What it comes down to is this: getting a decent publishing gig as a third party developer is real tough unless you're independently wealthy; have a huge number of contacts in the industry; or you're willing to sign away your future in order to have a present.

I give out major props to those studios that have managed to attain success without relying on one of those, but those companies are few and far between, and luck and timing play a huge part in that.

But for Pyrogon -- it wasn't going to happen. Time to move on.

Outside Investors

Pyrogon never really investigated the option of finding outside investors for several reasons. First, we had reasonable capital of our own, so external investors would have been immediately leery of us, assuming that they were being solicited for risk mitigation instead of out of actual need -- which would have been true. Second, we would have given up control to outside investors, which is something we didn't relish. Third, the dog-and-pony show for investors -- venture capital or angel investors, it doesn't matter -- is a major time suckage.

When it comes to convincing other people to give you money (investors or publishers), you can't screw around. You can't sorta/kinda do it while you're working on stuff you really want to do. You have to make it your full time goal to get investors or a publishing deal if you want it to happen, which means any other real development takes a back seat in the process.

The question you have to ask yourself is: "Do you want to spend the next year trying to find funding, or do you want to spend the next year developing software?" I don't regret pursuing our own thing instead of trying to grab money from someone else.

If Pyrogon had spent its only two years in existence trying to find funding before shutting down then I would definitely be bitter.

The Shift to Downloadable Games

About this time we saw Real Networks launch Real Arcade, and the idea of becoming an independent studio was rearing its head, partly out of panic (a publishing deal was now very unlikely -- the best offer we had would have effectively been a guaranteed money losing proposition) and partly because it sounded like a great way for us to achieve our respective dreams -- independence, sane working hours, and ownership/control over what we did. We chatted with Real a bit, looked at the games that they were selling, and decided we could probably compete in that arena.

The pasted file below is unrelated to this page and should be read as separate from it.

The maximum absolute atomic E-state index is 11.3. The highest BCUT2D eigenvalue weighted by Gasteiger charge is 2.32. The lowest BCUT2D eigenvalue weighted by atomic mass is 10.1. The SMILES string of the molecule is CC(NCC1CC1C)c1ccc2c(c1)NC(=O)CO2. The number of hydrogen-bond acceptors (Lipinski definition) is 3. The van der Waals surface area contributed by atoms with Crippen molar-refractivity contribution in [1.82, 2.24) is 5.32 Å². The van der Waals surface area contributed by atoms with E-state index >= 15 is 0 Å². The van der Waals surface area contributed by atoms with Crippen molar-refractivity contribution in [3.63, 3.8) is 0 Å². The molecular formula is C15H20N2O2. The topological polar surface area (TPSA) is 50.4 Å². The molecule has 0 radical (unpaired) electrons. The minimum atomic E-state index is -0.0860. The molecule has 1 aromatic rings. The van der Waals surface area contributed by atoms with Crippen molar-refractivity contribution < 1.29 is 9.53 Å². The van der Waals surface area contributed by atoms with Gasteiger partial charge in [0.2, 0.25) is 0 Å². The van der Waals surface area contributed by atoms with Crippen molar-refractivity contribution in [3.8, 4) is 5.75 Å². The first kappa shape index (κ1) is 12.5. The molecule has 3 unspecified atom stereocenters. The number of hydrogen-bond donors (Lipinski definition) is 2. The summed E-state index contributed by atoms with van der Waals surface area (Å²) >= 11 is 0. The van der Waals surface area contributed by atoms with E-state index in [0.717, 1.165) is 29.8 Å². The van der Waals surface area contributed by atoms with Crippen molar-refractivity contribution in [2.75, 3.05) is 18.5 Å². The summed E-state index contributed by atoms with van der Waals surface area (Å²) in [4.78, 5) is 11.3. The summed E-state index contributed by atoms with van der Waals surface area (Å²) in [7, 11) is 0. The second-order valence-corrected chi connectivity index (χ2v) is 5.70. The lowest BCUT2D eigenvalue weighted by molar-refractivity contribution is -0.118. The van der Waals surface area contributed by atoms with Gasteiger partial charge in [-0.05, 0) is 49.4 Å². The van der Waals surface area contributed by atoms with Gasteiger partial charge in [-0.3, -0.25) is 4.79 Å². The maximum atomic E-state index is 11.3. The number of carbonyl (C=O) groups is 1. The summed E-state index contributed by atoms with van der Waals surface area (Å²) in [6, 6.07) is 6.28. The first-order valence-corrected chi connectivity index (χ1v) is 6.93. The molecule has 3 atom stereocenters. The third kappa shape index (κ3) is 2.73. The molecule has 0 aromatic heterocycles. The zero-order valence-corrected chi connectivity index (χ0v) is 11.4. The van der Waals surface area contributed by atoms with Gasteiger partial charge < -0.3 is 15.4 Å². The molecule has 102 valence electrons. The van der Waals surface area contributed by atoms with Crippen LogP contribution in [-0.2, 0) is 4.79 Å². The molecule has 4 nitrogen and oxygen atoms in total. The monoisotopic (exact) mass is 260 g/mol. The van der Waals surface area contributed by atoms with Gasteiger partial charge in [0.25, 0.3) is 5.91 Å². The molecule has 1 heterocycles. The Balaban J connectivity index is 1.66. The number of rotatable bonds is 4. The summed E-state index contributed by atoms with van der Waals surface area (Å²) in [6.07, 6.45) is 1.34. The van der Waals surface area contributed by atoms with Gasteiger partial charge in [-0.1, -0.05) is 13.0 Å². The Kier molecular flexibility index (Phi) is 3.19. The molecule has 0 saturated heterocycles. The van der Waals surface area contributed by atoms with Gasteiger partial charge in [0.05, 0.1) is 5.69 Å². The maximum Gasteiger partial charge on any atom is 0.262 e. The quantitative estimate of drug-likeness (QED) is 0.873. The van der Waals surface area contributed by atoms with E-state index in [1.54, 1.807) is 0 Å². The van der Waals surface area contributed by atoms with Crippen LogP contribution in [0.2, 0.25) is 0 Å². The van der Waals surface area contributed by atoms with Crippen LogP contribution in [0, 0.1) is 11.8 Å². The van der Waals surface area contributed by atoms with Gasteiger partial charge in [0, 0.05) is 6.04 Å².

The game that intrigued us the most was the World War One flight sim by Small Rockets called Master of the Skies: The Red Ace. We felt that if there was a strong market for that type of game, and if we could provide maybe a science-fiction take on that universe, that we had a chance at success.

We worked on such a game, tentatively titled Cold Star, for several months, with pretty good results. However we were still several months from completion and the entire time we were looking at games like Bejeweled and getting envious. We decided to take a brief detour and work on a puzzle game -- Candy Cruncher.

Candy Cruncher was developed very quickly, and through the help of some friends (Longbow Digital Arts) we had a great launch. It was submitted to Real Arcade, and we also found another distribution partner, GameHouse. Candy Cruncher's launch on RA was a great success, debuting at #1, and the early success with Longbow and then, a few months later, GameHouse, was extremely encouraging.

The Puzzle Game Ghetto

The problem now was that we were victims of our own success -- we were managing to make monthly income off a six week development schedule that we originally expected to spend nine months on with a space flight sim. How in the world could we justify spending six more months finishing that when we could easily just crank out several more puzzle games and reap much higher return-on-investment?

Short answer: we couldn't. We started working on puzzle games full time, next releasing Letter Linker through GameHouse exclusively, and then a mah jong tile matching game, NingPo? Mah Jong, through PopCap. These two followups were immensely successful by our standards, even though within the puzzle game market they were second tier successes.

We had a new plan -- we'd make puzzle games until we had a strong residual income stream, and then once we hit that goal (which we had hoped would require only two more puzzle games), we'd take a year off to work on the games we really wanted to do. This seemed eminently doable.